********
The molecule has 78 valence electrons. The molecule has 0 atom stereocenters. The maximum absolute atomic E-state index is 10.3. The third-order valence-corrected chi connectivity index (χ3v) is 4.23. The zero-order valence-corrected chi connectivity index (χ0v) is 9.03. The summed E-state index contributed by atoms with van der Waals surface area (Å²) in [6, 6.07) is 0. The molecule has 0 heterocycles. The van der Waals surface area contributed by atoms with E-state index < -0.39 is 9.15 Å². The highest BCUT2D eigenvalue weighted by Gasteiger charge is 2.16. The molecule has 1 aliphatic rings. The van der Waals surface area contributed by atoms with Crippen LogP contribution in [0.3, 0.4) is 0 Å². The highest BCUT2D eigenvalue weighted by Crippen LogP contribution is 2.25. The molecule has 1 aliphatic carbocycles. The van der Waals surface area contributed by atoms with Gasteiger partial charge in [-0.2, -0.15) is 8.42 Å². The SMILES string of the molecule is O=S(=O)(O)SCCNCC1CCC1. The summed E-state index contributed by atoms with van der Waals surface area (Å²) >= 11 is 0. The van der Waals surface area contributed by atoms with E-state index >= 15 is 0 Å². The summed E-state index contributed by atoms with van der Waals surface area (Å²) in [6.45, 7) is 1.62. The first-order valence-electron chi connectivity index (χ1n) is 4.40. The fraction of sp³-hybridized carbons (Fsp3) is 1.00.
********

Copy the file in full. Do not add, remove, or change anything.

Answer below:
The molecule has 78 valence electrons. The molecule has 0 atom stereocenters. The maximum absolute atomic E-state index is 10.3. The third-order valence-corrected chi connectivity index (χ3v) is 4.23. The zero-order valence-corrected chi connectivity index (χ0v) is 9.03. The summed E-state index contributed by atoms with van der Waals surface area (Å²) in [6, 6.07) is 0. The molecule has 0 heterocycles. The van der Waals surface area contributed by atoms with E-state index < -0.39 is 9.15 Å². The highest BCUT2D eigenvalue weighted by Gasteiger charge is 2.16. The molecule has 1 aliphatic rings. The van der Waals surface area contributed by atoms with Crippen LogP contribution in [0.3, 0.4) is 0 Å². The highest BCUT2D eigenvalue weighted by Crippen LogP contribution is 2.25. The molecule has 1 aliphatic carbocycles. The van der Waals surface area contributed by atoms with Gasteiger partial charge in [-0.2, -0.15) is 8.42 Å². The SMILES string of the molecule is O=S(=O)(O)SCCNCC1CCC1. The summed E-state index contributed by atoms with van der Waals surface area (Å²) >= 11 is 0. The van der Waals surface area contributed by atoms with E-state index >= 15 is 0 Å². The summed E-state index contributed by atoms with van der Waals surface area (Å²) in [6.45, 7) is 1.62. The first-order valence-electron chi connectivity index (χ1n) is 4.40. The fraction of sp³-hybridized carbons (Fsp3) is 1.00.